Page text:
Through team collaboration and discussion with project consultants and the Steering Committee, six broad topics that should be addressed by a CKD surveillance system were identified: burden of CKD (prevalence/incidence), awareness of CKD, risk factors for CKD, health consequences in CKD, process and quality of care in CKD, and health care system capacity for CKD. Within these six topics, a comprehensive list of 136 possible measures was compiled and is regularly updated.


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  • 7. How were the data sources for each measure in the CKD Surveillance system chosen?

    Understanding CKD in the United States includes estimating the population burden, but also following the medical care received to prevent and treat disease – with these goals in mind, we determined what types of data to include. Through internet research and inter-team discussions, we developed a comprehensive list of potential data sources for the highest-rated topics and measures, including: national government data, registries, population-based and prospective cohort studies, state & local health departments, private industry (e.g., national laboratories), and health care system data (including health care plans, VA hospital systems, health care networks, Medicaid, etc.). This list of potential data sources was divided between the teams for the purposes of data source investigation.

    For each data source, we conducted internal investigations involving internet and literature searches. This information was summarized into an overall evaluation of the data source quality and a list of selected measures that could potentially be addressed with the data. Contacts were identified at each source and the summarized information was sent to each contact along with a request for an informational interview.

    For those data sources that agreed to an interview and provided contact information for knowledgeable interviewees, we conducted a comprehensive, standardized telephone interview. The purposes of the interview were to: (i) confirm the availability of data for any of our highest-rated measures; and (ii) evaluate data source’s attributes relevant to surveillance, including: acceptability, data quality, representativeness, defined denominator, timeliness, sensitivity, stability, simplicity, and flexibility.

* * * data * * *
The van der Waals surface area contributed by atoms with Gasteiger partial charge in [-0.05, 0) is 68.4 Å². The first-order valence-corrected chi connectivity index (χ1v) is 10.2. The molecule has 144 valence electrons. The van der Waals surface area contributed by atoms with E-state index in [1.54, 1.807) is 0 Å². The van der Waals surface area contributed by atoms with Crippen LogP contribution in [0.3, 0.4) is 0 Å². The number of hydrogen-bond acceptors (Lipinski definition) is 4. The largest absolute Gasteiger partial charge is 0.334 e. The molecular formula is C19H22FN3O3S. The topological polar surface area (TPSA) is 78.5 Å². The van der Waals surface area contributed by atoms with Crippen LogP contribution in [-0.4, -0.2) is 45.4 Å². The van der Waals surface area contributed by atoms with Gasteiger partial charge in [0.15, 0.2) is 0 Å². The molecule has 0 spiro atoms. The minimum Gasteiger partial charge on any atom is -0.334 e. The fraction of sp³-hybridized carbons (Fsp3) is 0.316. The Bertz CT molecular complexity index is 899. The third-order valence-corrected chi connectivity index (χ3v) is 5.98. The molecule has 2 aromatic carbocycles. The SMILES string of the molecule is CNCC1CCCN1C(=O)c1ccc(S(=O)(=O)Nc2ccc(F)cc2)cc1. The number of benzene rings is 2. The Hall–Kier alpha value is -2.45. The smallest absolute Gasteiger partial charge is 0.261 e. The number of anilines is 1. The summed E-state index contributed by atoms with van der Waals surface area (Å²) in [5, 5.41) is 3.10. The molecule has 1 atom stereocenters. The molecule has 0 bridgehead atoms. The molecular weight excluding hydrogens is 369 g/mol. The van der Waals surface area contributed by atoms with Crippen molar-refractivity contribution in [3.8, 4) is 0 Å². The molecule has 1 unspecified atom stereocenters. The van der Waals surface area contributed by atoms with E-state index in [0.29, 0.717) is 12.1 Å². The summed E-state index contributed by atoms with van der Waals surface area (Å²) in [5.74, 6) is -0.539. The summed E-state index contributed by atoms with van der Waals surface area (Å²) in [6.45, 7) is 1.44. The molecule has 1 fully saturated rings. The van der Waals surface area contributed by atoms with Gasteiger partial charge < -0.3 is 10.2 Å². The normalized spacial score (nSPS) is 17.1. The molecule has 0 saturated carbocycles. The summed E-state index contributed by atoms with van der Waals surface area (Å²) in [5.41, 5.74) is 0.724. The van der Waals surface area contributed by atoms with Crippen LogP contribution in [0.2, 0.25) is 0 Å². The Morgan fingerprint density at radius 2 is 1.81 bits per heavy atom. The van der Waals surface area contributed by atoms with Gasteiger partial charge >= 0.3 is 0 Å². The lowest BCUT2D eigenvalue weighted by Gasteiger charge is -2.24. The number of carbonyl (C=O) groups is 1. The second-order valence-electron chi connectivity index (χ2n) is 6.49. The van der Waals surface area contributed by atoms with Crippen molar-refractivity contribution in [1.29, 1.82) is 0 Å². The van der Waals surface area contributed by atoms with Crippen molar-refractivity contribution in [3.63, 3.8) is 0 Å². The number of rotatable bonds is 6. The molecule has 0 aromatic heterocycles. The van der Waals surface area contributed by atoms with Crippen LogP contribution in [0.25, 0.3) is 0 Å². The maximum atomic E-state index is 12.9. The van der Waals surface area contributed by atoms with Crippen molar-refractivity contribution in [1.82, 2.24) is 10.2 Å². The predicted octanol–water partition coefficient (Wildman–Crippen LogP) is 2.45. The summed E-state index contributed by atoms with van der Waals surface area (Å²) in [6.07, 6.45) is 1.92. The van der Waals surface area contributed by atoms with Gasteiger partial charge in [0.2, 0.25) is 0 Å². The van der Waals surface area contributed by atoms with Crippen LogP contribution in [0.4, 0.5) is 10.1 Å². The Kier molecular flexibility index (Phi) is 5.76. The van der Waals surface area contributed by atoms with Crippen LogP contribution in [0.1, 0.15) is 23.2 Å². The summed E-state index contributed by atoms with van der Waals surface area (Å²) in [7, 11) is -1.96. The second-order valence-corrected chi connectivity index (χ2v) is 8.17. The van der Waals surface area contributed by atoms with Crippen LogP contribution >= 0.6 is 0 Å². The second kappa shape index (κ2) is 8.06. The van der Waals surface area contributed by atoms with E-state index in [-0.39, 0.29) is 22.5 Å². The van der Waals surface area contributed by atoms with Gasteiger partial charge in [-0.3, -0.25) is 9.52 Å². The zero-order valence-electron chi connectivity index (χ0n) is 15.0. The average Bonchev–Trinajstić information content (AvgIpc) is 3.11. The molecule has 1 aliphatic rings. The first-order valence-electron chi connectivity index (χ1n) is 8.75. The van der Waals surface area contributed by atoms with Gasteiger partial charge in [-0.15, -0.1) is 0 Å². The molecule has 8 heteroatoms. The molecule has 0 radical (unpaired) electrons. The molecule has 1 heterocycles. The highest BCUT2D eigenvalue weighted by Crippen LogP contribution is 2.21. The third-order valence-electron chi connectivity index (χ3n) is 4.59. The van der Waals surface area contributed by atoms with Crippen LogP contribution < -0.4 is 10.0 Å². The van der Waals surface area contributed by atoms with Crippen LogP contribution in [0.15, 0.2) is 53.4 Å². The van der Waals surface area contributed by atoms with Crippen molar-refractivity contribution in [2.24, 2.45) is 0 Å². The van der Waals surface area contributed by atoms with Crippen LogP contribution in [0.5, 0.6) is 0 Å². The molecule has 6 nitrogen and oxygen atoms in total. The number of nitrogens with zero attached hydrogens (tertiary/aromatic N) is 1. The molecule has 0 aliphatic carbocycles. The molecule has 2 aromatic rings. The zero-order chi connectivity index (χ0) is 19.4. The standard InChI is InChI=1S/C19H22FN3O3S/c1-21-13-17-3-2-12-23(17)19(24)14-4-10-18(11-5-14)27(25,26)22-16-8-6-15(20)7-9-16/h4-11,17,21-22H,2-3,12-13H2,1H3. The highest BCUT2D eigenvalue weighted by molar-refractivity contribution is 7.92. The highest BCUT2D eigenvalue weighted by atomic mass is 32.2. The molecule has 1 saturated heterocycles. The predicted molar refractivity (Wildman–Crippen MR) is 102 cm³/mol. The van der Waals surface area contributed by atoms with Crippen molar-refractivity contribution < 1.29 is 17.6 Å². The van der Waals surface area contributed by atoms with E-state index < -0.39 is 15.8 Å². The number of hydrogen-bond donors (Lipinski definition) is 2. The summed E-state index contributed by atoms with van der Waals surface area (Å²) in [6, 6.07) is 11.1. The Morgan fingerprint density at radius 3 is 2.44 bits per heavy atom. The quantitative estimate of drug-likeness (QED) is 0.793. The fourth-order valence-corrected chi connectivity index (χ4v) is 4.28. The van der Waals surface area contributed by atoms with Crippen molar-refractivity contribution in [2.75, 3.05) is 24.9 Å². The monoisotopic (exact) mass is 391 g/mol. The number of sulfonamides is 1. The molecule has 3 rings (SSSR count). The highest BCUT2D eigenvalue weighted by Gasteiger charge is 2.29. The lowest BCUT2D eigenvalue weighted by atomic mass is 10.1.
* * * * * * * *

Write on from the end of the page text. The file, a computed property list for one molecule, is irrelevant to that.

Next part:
We have stored the wealth of information obtained during our informational interviews into a searchable database of CKD data. This database can be used to produce reports on availability and quality of CKD data, either overall or for a specific measure, from a variety of sources. Detailed comments regarding specific measures and data source attributes from the interviews are also stored in the database.

    Using this database, we produced reports for each data source-measure combination, each of which provided some general information about the data source and a rating for each attribute. Additionally, we produced a summary of each data source overall. Both documents were sent to our Advisory Group, and group members were asked to rank the data sources on their overall quality, and also to provide ranks for up to three data sources per measure, specifically for each of the 30 pilot measures. These rankings were used to prioritize the order in which we would seek to obtain and analyze data for the pilot surveillance system. Learn more about CKD Data Sources.


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  • 8. Why did you use so many different data sources?

    Because no one source is able to capture all the important elements needed to track CKD (burden of disease, awareness, risk factors, health consequences, processes of care, and health care system capacity), we used multiple data sources.


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  • 9. When there is more than one estimate for a measure, which one should I use?

    When there is more than one estimate, the following issues should be considered. Comparisons of estimates across data sources should consider differences in sampling, population denominator, and definition of CKD. For example, the NHANES data provide a population-based estimate of CKD prevalence because everyone sampled was tested for CKD. In contrast, health care system estimates represent the prevalence of detectable CKD because many individuals in the system are not tested.